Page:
A very special day today for we Canadians to be celebrated with poutine and maple syrup of which we have neither. Today is also the first day of us flying solo.
Marlene and Wolfgang have jumped ship as they say and headed back to Germany this morning and left us on our own to look after Ange De L’Eau. It was a little difficult to get use to all the empty space as four people on a six foot wide canal boat is quite different to only two people.
We spent the next few hours spreading ourselves around the boat, filling her up with water and doing a load of washing. As we were still connected to the shore line it seemed a good opportunity for us to get the washing machine into action. To be honest though, we were starting to get close to running out of clothes.
We set off early afternoon intending to get five hours cruising under our belt but alas, our plans went pear shaped. More about that later. As we cruised our way around Norton Junction and onto the Grand Union Canal proper, we managed to capture what you could say is a very quintessential shot of a stone bridge, house and weeping willow nestled on the side of the canal.
Next order of the day was the seven Buckby locks which will drop us down 63 feet. The small hamlet of Buckby is well known throughout the waterways as the home of the “Buckby Can”. In days old days there was no running water or plumbing in the back cabin, and the water supply lived on the roof in a water can (or two).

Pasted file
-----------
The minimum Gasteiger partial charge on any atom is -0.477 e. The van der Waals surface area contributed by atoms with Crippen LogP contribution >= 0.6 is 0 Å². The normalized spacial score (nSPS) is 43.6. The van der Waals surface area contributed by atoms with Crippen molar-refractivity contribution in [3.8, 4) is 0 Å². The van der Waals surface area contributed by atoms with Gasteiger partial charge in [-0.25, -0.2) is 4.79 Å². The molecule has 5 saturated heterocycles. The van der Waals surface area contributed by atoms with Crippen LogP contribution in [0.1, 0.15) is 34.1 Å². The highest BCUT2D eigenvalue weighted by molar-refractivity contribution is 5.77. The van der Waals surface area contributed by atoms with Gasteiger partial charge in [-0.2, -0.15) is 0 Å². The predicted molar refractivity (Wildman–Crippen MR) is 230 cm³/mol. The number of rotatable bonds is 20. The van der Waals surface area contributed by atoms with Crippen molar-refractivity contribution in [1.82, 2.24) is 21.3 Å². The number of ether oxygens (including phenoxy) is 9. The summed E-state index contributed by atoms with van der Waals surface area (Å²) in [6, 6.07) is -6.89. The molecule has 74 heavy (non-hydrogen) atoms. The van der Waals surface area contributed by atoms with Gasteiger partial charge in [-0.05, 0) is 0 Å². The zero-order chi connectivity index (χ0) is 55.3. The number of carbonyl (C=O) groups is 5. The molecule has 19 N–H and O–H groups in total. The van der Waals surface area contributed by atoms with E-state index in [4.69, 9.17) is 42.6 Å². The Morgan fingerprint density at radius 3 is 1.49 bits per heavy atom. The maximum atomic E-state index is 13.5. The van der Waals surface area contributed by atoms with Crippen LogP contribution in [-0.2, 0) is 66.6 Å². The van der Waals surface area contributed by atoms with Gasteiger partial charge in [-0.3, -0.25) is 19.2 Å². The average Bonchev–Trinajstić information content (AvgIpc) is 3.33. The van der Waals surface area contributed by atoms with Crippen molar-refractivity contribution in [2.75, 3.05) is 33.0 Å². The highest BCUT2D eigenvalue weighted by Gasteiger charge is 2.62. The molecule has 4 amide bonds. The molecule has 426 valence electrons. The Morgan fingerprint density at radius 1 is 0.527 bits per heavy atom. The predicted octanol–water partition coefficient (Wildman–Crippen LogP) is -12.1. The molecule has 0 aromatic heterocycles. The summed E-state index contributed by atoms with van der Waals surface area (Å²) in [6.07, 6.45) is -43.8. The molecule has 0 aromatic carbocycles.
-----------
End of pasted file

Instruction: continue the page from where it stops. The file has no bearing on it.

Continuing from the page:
This is a fine example of such a can and Wolfgang and Marlene are the proud owners.
This store at Buckby is very well known amongst the canal gypsies and where certainly many of the modern day Buckby Cans come from.
So we go cruising through the locks with another boat who the operator of said boat tells us she is being paid to reposition the boat she is on. Sounds like a fun kind of job only she has made it difficult for herself by doing very long days. We go through the first four locks and then discover that the fifth lock is all bolted shut.
It appears that you have to be through the locks by 4.00pm or else you get locked in. Said “other boat operator” threw a hissy fit and carried on about having a traders licence and they can’t do that to her. After jumping up and down and harassing people on the phone she got some poor volunteer to come out and let her down through the remainder of the flight. She apparently still had five more hours cruising to do so that just told us that her time management skills sucked. She kept giving us updates as she wanted us to accompany her down the broad locks but we had decided to settle in for the night. We were squeezed in between the M1 and a major north/south rail line with Virgin trains screaming past every two minutes. We are both so tired from our nervous energy being Ange De L’Eau’s current caretakers that we could sleep through anything.